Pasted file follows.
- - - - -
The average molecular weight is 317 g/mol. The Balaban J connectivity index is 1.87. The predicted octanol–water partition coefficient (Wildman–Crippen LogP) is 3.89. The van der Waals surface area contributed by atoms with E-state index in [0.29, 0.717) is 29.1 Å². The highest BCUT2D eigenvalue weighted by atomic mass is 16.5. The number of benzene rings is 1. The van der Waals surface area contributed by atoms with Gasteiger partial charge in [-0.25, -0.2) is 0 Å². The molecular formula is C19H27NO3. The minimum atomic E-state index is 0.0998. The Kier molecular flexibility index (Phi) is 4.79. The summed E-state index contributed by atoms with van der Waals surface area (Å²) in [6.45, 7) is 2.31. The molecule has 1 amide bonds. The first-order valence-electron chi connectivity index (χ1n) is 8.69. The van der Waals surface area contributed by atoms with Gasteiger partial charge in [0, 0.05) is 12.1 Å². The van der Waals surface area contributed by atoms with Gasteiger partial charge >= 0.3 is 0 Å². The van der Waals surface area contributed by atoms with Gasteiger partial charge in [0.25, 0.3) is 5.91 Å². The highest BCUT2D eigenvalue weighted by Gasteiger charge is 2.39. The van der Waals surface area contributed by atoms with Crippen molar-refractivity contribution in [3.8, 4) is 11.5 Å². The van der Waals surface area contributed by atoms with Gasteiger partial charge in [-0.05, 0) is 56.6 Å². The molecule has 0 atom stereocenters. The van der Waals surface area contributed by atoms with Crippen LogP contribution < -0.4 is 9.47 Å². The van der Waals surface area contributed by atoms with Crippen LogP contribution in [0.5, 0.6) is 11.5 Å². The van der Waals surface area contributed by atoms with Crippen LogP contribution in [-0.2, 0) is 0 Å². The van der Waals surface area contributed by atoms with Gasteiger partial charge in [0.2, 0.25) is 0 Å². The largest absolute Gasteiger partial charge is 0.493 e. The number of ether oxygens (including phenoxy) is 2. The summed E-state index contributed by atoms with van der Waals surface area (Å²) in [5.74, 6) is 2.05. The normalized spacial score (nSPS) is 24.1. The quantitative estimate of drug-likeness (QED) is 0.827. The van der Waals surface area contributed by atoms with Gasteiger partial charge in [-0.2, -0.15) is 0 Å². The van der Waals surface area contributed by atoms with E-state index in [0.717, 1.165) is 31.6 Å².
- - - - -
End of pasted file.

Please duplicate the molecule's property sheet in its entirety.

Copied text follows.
The average molecular weight is 317 g/mol. The Balaban J connectivity index is 1.87. The predicted octanol–water partition coefficient (Wildman–Crippen LogP) is 3.89. The van der Waals surface area contributed by atoms with E-state index in [0.29, 0.717) is 29.1 Å². The highest BCUT2D eigenvalue weighted by atomic mass is 16.5. The number of benzene rings is 1. The van der Waals surface area contributed by atoms with Gasteiger partial charge in [-0.25, -0.2) is 0 Å². The molecular formula is C19H27NO3. The minimum atomic E-state index is 0.0998. The Kier molecular flexibility index (Phi) is 4.79. The summed E-state index contributed by atoms with van der Waals surface area (Å²) in [6.45, 7) is 2.31. The molecule has 1 amide bonds. The first-order valence-electron chi connectivity index (χ1n) is 8.69. The van der Waals surface area contributed by atoms with Gasteiger partial charge in [0, 0.05) is 12.1 Å². The van der Waals surface area contributed by atoms with Gasteiger partial charge >= 0.3 is 0 Å². The van der Waals surface area contributed by atoms with Gasteiger partial charge in [0.25, 0.3) is 5.91 Å². The highest BCUT2D eigenvalue weighted by Gasteiger charge is 2.39. The van der Waals surface area contributed by atoms with Crippen molar-refractivity contribution in [3.8, 4) is 11.5 Å². The van der Waals surface area contributed by atoms with Gasteiger partial charge in [-0.05, 0) is 56.6 Å². The molecule has 0 atom stereocenters. The van der Waals surface area contributed by atoms with Crippen LogP contribution < -0.4 is 9.47 Å². The van der Waals surface area contributed by atoms with Crippen LogP contribution in [0.5, 0.6) is 11.5 Å². The van der Waals surface area contributed by atoms with Crippen LogP contribution in [-0.2, 0) is 0 Å². The van der Waals surface area contributed by atoms with Gasteiger partial charge in [0.2, 0.25) is 0 Å². The largest absolute Gasteiger partial charge is 0.493 e. The number of ether oxygens (including phenoxy) is 2. The summed E-state index contributed by atoms with van der Waals surface area (Å²) in [5.74, 6) is 2.05. The normalized spacial score (nSPS) is 24.1. The quantitative estimate of drug-likeness (QED) is 0.827. The van der Waals surface area contributed by atoms with Gasteiger partial charge in [-0.2, -0.15) is 0 Å². The van der Waals surface area contributed by atoms with E-state index in [0.717, 1.165) is 31.6 Å².